Anderson, Mark W. (Mark Willis) (2009) Pioneer or invader?: situational metafiction in the settler nations. Doctoral (PhD) thesis, Memorial University of Newfoundland.
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The settler nations of Canada, Australia, New Zealand, and South Africa represent an overlooked area of postcolonial theory. The fact that three of these four countries were among the only four to reject the United Nations Declaration on Aboriginal Rights (September 13, 2007) highlights the unresolved political natures of these "invader-settler nations." Stephen Slemon suggests in his essay "The English Side of the Lawn" that this area of postcolonial theory requires detailed historical and cultural analysis (283). My thesis undertakes this project, by examining the use of historical figures and events in the contemporary fiction of the settler nations, looking at the work of writers from both indigenous and settler traditions. -- My research challenges the applicability of Linda Hutcheon's seminal postmodern work A Poetics of Postmodernism, to the contemporary historiographic novel of the settler nations. These novels are often written in an aesthetic that corresponds to Hutcheon's category of historiographic metafiction. While much of Hutcheon's work is compelling and continues to be useful in defining postmodernism, her overarching definition of historiographic metafiction threatens to subsume much politically driven writing under the apolitical umbrella of postmodernism: "[Historiographic metafiction's| use of history is not a modernist look to the "authorizing past" for legitimation. It is a questioning of any such authority as the basis of knowledge-and power" (Poetics 185). My thesis demonstrates that the application of this construct of postmodern theory to the contemporary historiographic novel of the settler nations is misleading. While clearly and demonstrably partaking of the aesthetic that Hutcheon delineates for the postmodern novel (marked by the conscious use of parody, intertexuality, self-reflexivity, a questioning of the status of the historical referent, and a general scepticism toward meta-narratives) the contemporary historical novel of the settler nations, uses this supposedly apolitical aesthetic in a bifurcated and deeply dialectical fashion, problematizing "public" history and unproblematically asserting a subaltern history. These novels cannot be called postmodern in Hutcheon's terms as they present a clear dialectic. This dialectic (as will be demonstrated) is, in most cases, either settler versus mother country or indigene versus settler. The texts studied in this thesis represent an area of overlap between postmodernism and postcolonialism, an area that is unacknowledged by current theoretical constructs in both fields. This overlap is a rich area of study, which has ramifications for the development of both postmodern and postcolonial theory. -- My work, through literary, historical, and political analysis, elucidates the moral/political vectors of these novels. This new and hybrid form of writing is defined by David Attwell, in his book J. M. Coetzee: South Africa and the Politics of Writing, as situational metafiction: "a mode of fiction that draws attention to the historicity of discourses, to the way subjects are positioned within and by them, and, finally, to the interpretive process, with its acts of contestation and appropriation. Of course, all these things have a regional and temporal specificity” (J. M. Coetzee 20). This thesis applies Attwell's category to the contemporary historiographic novel of the settler nations, where situational metafiction has become a widespread and influential form of political writing.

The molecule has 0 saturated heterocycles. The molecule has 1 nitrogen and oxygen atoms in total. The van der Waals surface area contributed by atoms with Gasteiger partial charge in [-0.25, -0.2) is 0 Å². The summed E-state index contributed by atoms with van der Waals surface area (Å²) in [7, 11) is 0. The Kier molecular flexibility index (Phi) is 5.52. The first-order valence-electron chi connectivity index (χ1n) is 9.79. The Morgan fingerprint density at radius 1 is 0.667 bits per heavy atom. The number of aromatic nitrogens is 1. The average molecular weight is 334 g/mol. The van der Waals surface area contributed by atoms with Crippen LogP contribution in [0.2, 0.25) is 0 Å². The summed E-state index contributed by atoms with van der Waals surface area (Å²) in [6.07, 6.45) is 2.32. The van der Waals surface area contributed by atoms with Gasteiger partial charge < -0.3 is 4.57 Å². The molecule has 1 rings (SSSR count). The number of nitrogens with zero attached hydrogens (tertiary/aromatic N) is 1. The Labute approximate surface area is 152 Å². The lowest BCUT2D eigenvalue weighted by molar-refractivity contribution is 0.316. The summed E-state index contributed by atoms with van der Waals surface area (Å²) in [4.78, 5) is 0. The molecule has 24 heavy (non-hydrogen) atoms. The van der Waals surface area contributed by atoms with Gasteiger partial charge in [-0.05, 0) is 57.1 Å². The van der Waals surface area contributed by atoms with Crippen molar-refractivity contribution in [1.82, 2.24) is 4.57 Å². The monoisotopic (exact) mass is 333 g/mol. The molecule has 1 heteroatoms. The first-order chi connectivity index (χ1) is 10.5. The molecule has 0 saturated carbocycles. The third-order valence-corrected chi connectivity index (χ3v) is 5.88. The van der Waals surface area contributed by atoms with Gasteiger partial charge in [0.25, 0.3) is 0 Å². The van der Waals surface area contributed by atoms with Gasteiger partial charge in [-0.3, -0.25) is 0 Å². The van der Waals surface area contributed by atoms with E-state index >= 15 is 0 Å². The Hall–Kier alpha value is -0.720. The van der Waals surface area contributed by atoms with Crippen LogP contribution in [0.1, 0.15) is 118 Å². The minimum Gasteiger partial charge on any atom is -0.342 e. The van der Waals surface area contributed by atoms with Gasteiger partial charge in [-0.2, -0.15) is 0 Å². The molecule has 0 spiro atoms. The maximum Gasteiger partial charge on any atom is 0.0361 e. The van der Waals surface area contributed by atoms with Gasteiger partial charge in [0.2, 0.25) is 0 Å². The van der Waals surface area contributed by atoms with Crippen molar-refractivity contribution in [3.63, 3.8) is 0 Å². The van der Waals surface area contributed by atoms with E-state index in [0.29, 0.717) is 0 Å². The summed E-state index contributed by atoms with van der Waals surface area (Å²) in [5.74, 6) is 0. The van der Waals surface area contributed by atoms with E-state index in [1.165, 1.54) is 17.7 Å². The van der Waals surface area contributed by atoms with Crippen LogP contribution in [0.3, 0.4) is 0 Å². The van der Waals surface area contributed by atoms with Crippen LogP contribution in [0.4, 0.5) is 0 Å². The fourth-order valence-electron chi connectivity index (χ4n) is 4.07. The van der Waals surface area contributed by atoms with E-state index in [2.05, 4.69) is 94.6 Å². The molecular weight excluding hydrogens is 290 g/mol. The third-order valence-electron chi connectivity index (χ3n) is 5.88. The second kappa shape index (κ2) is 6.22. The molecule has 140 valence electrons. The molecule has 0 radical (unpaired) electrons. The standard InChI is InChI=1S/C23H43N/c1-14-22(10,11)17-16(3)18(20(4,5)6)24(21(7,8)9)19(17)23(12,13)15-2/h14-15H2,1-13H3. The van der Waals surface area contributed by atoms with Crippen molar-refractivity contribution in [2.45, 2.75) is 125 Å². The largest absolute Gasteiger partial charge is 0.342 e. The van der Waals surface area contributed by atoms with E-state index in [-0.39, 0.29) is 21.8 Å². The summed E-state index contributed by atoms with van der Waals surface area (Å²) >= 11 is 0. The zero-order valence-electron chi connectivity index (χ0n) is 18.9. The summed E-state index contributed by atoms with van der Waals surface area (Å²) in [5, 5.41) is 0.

|Item Type:||Thesis (Doctoral (PhD))|
|Additional Information:||Includes bibliographical references|
|Department(s):||Humanities and Social Sciences, Faculty of > English Language and Literature|
|Library of Congress Subject Heading:||Hutcheon, Linda, 1947---Criticism and interpretation; Postcolonialism; Postmodernism|
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